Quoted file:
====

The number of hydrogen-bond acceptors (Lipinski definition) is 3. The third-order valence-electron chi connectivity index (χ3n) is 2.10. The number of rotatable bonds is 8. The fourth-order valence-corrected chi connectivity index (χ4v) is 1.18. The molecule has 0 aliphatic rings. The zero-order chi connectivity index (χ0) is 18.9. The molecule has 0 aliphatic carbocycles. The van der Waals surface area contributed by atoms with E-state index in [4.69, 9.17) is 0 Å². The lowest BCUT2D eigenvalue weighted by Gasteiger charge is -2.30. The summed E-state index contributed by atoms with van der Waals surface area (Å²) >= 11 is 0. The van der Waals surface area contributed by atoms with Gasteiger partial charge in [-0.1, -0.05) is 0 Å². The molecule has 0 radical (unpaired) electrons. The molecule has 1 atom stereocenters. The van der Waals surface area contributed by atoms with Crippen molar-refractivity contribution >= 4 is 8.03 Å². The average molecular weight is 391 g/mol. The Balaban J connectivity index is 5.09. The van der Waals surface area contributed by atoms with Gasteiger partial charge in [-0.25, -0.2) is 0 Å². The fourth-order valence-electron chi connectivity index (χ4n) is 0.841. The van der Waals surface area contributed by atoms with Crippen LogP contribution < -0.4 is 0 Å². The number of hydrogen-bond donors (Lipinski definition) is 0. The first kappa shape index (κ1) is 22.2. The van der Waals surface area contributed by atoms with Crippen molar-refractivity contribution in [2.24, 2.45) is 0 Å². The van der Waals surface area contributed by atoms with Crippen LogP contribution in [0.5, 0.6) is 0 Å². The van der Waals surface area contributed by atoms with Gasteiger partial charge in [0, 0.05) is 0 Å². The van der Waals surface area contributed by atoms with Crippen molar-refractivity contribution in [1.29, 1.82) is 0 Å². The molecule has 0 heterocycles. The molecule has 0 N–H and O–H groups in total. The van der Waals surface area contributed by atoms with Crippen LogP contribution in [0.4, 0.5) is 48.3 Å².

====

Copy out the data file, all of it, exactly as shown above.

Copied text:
The number of hydrogen-bond acceptors (Lipinski definition) is 3. The third-order valence-electron chi connectivity index (χ3n) is 2.10. The number of rotatable bonds is 8. The fourth-order valence-corrected chi connectivity index (χ4v) is 1.18. The molecule has 0 aliphatic rings. The zero-order chi connectivity index (χ0) is 18.9. The molecule has 0 aliphatic carbocycles. The van der Waals surface area contributed by atoms with E-state index in [4.69, 9.17) is 0 Å². The lowest BCUT2D eigenvalue weighted by Gasteiger charge is -2.30. The summed E-state index contributed by atoms with van der Waals surface area (Å²) >= 11 is 0. The van der Waals surface area contributed by atoms with Gasteiger partial charge in [-0.1, -0.05) is 0 Å². The molecule has 0 radical (unpaired) electrons. The molecule has 1 atom stereocenters. The van der Waals surface area contributed by atoms with Crippen molar-refractivity contribution >= 4 is 8.03 Å². The average molecular weight is 391 g/mol. The Balaban J connectivity index is 5.09. The van der Waals surface area contributed by atoms with Gasteiger partial charge in [-0.25, -0.2) is 0 Å². The fourth-order valence-electron chi connectivity index (χ4n) is 0.841. The van der Waals surface area contributed by atoms with Crippen LogP contribution < -0.4 is 0 Å². The number of hydrogen-bond donors (Lipinski definition) is 0. The first kappa shape index (κ1) is 22.2. The van der Waals surface area contributed by atoms with Crippen molar-refractivity contribution in [2.24, 2.45) is 0 Å². The van der Waals surface area contributed by atoms with Crippen LogP contribution in [0.5, 0.6) is 0 Å². The van der Waals surface area contributed by atoms with Gasteiger partial charge in [0, 0.05) is 0 Å². The van der Waals surface area contributed by atoms with Crippen molar-refractivity contribution in [1.29, 1.82) is 0 Å². The molecule has 0 heterocycles. The molecule has 0 N–H and O–H groups in total. The van der Waals surface area contributed by atoms with Crippen LogP contribution in [0.4, 0.5) is 48.3 Å².